Jonny in the northern Serengeti, October 2011
Massing for the Migration in Northern Serengeti
Pure luck – that’s what it comes down to at the end of the day. No matter how skilled or knowledgeable your guide is, no matter how carefully you have positioned yourself – if they are not ready to cross, it will be a frustrating day. Trying to catch a wildebeest crossing on the Mara River is not as easy as the documentary makers would have us believe.
Most people associate the annual wildebeest migration and its attendant crossings of the Mara River with Kenya’s Masai Mara. However, a similar volume of crossings take place in the northern section of Tanzania’s Serengeti National Park, where the Mara River carves westwards and creates a natural obstacle for the herds heading north or south. Or perhaps sideways too. The migration is a funny thing. It’s not an exact science and the wildebeest are contrary creatures, massing along the banks of the river in all certainty about to cross; running up and down; turning away at the last minute; mooching around all day and then doing nothing; or crossing over in a mad rush only to turn around and go back!
Whatever their intentions, one thing is certain – they want to cross and get to the rain induced pastures on the other side. It’s an urge, an animal instinct that they simply cannot ignore. They will cross – it is just a matter of where and when!
There are several spots along the course of the river which are favoured crossing points (with low banks and no boulders), so it is simply a matter of spotting a massing herd and identifying the likely crossing point that they might attempt to cross. Then it’s a waiting game. Sometimes it’s only a matter of minutes, often a few hours and occasionally a full day. Waiting. Take a book. Certainly take a camera, as once they start they is no stopping them and you will have only a few minutes in which to get shots of a lifetime. If you are really lucky you might catch a crossing that is so huge it lasts for hours.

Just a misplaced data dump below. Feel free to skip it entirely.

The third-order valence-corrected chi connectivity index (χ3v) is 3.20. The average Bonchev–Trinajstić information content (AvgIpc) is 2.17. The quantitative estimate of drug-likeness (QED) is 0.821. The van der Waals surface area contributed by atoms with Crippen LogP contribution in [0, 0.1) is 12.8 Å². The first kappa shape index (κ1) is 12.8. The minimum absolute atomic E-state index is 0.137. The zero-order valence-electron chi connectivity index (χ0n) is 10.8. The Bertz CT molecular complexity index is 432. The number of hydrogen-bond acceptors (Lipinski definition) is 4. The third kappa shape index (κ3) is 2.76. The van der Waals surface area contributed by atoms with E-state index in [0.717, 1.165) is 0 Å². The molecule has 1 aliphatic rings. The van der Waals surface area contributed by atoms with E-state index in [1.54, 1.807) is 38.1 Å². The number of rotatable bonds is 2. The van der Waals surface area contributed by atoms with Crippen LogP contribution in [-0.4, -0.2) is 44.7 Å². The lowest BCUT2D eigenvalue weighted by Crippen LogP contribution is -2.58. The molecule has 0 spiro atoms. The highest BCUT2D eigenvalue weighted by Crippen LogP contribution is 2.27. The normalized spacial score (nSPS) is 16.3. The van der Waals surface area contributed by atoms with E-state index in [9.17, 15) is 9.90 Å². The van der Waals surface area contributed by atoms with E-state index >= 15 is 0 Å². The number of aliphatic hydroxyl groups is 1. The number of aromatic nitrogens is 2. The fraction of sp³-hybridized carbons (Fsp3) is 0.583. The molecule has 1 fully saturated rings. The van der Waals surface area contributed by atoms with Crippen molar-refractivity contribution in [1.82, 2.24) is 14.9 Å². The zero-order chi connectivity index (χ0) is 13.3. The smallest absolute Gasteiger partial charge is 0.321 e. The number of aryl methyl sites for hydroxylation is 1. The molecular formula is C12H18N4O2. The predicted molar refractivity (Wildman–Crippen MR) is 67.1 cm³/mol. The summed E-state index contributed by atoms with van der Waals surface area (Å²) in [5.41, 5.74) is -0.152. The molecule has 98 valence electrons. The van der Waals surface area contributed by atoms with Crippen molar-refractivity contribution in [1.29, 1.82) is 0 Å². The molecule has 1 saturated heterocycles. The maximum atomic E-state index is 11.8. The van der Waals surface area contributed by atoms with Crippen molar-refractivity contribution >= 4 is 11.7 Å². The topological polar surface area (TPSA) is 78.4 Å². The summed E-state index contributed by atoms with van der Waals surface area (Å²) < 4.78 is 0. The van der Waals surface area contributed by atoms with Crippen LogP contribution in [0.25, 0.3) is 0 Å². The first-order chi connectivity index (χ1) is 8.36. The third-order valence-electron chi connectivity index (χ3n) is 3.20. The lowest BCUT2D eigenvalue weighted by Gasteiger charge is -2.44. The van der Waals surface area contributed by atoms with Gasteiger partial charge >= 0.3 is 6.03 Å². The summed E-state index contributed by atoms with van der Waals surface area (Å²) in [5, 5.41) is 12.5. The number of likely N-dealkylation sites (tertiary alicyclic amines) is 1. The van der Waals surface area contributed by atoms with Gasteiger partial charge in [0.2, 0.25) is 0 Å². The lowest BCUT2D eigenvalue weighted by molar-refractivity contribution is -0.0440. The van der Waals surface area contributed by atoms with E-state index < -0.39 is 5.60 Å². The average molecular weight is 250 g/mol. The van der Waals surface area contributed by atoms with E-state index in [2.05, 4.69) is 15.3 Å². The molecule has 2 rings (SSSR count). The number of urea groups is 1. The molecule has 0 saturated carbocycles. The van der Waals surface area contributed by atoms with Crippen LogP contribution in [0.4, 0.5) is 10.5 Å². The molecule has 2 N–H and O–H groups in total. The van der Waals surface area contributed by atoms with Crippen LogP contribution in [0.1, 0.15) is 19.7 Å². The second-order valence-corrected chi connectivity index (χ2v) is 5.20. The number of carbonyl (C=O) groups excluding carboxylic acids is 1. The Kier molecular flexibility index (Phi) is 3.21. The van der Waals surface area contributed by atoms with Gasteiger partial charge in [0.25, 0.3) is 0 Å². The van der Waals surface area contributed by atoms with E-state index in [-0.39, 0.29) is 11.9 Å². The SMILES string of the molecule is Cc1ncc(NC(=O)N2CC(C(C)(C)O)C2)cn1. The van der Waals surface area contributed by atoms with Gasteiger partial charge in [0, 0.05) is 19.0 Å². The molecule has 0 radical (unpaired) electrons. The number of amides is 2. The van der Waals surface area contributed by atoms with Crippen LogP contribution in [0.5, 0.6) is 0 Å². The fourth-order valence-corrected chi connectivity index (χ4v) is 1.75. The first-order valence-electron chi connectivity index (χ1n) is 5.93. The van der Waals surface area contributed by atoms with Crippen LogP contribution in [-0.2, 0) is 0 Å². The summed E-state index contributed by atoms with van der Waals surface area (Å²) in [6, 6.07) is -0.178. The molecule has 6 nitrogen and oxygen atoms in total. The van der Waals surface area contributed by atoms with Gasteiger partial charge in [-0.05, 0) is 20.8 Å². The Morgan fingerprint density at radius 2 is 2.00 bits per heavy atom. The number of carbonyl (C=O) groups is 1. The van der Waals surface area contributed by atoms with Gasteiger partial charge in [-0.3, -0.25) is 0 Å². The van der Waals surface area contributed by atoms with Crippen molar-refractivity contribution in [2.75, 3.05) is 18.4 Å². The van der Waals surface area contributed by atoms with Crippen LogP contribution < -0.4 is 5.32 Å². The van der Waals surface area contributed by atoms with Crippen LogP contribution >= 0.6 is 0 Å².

Seeing a crossing is a once in a lifetime experience for most of us and you want to get it right. You want to be in the right place at the right time, staying at the right camp. Proximity to the Mara River is important and there are several seasonal tented camps and a couple of permanent luxury lodges which offer good access between mid-July and early November. Although potentially still busy around some crossing points in high season, the Serengeti is mercifully free of the chaos sometimes seen at crossings in Kenya’s Masai Mara where serried ranks of minibuses and 4×4’s vie and jockey for position. The northern Serengeti hosts only a fraction of the camps and lodges found across the border in Kenya, and offers a much more genuine chance for you to witness this phenomenon in relative exclusivity.
With a bit of luck of course, and certainly a lot of patience!
For more information on Serengeti safari options please call us on 01787 888590 or contact us to speak to one of our specialists.
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